You must know every detail about your organization; this is very essential to the success of the change you want to embark upon. Your organizational culture will play a big role in ensuring how your employees will adopt new measures.
Organizations that have flexible cultures don’t encounter many problems when they embark on any form of change. Knowing what specific role the change is going to play in the life of your organization is very important.
You can ask yourself the following questions to have a good perspective of what you want to do.
- Do your employees and managers see the need for the change?
- How did you handle any change previously?
- How flexible or strong is the organization’s culture?
- Do your employees believe in the well-being of the organization?
- Is there any change currently going on in your organization? If there is, how do you intend to harmonize them?
If you have answers to the questions and your answers are realistic, you can then proceed to produce your change management strategy. Apart from the questions and answers that will guide you, some other things your strategy must be explicit about include:
There must be a marked difference between the project team and the change management team; this helps to resolve any form of conflict. What can hasten your change management project is to ensure that a change manager is in the project team.
Both teams need good collaboration; if you can’t get a change manager to be in the project team, there is the possibility of having hiccups in your change management project. The project team needs support; marking out specific responsibilities and delegation of duties are essential to your change management strategy; you must also ensure that the funds needed for the project will be available when needed.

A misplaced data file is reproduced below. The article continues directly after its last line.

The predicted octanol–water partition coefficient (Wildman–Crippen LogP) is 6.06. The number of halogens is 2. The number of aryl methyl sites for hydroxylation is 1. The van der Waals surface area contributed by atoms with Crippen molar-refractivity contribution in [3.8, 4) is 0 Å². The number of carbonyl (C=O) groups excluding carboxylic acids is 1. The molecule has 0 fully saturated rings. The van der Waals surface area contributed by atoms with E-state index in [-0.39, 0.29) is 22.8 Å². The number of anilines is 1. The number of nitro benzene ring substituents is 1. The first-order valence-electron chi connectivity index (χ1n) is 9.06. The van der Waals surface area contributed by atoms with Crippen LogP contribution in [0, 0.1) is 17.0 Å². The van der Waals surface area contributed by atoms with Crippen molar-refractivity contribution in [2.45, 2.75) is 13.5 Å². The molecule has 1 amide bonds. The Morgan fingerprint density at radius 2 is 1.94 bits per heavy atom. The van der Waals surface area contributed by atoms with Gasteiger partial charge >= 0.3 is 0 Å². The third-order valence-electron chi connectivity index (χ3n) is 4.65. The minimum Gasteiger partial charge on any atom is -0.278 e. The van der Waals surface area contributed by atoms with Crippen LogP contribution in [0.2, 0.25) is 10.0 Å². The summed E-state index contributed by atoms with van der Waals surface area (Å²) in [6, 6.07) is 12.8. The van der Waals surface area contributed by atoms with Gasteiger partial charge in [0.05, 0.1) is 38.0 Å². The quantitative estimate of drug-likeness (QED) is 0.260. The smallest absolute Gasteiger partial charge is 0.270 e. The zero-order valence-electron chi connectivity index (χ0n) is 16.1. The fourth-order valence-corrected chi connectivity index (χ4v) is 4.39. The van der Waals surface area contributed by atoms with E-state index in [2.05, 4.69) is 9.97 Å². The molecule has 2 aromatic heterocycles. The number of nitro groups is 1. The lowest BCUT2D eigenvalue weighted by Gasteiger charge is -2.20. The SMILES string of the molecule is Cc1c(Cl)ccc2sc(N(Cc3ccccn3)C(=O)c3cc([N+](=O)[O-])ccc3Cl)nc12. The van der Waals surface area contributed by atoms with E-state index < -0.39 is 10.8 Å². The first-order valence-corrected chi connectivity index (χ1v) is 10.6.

Building a coalition group
A change in most organizations stems from the CEO, but it requires the input of the CIO and other members of the C-suite. The CEO, who can also be referred to as the sponsor, must build a coalition group.
While the CEO authorizes and champions the change, all hands must be on the deck to ensure a smooth change. It’s the CEO’s responsibility to build the coalition group and pick leaders that will positively impact the change.
The leaders will be responsible for ensuring proper collaboration among employees.
Put in place measures to counter resistance
Change management always evokes pockets of resistance if your employees are not in the picture. Organizational culture will have to change; your change management strategy must focus on how to ensure that resistances don’t occur and even when they occur, there must be concerted efforts to resolve them very quickly in order not to stall the change project. How you do this is to anticipate flare-up points and be proactive.
Preparations to be proactive will warrant asking questions and getting ready-made answers, such as:
- Is there any group that will feel the impact of the change more than the others?
- What is the state of your legacy systems?
- Is every group on the same page about resolving problems that warranted the change?
- Are there people who feel strongly about the culture of your organization?
- How flexible is your organizational culture?
If you can realistically proffer answers to these questions, you will know where to expect frictions from and plan ahead on how to tactically tackle such frictions.
Change management will often crop up difficulties and be fraught with risks within the organization; pockets of resistance must be expected; by being proactive, you plan for success. When employees are frustrated with your change management project, it is a potent sign of failure.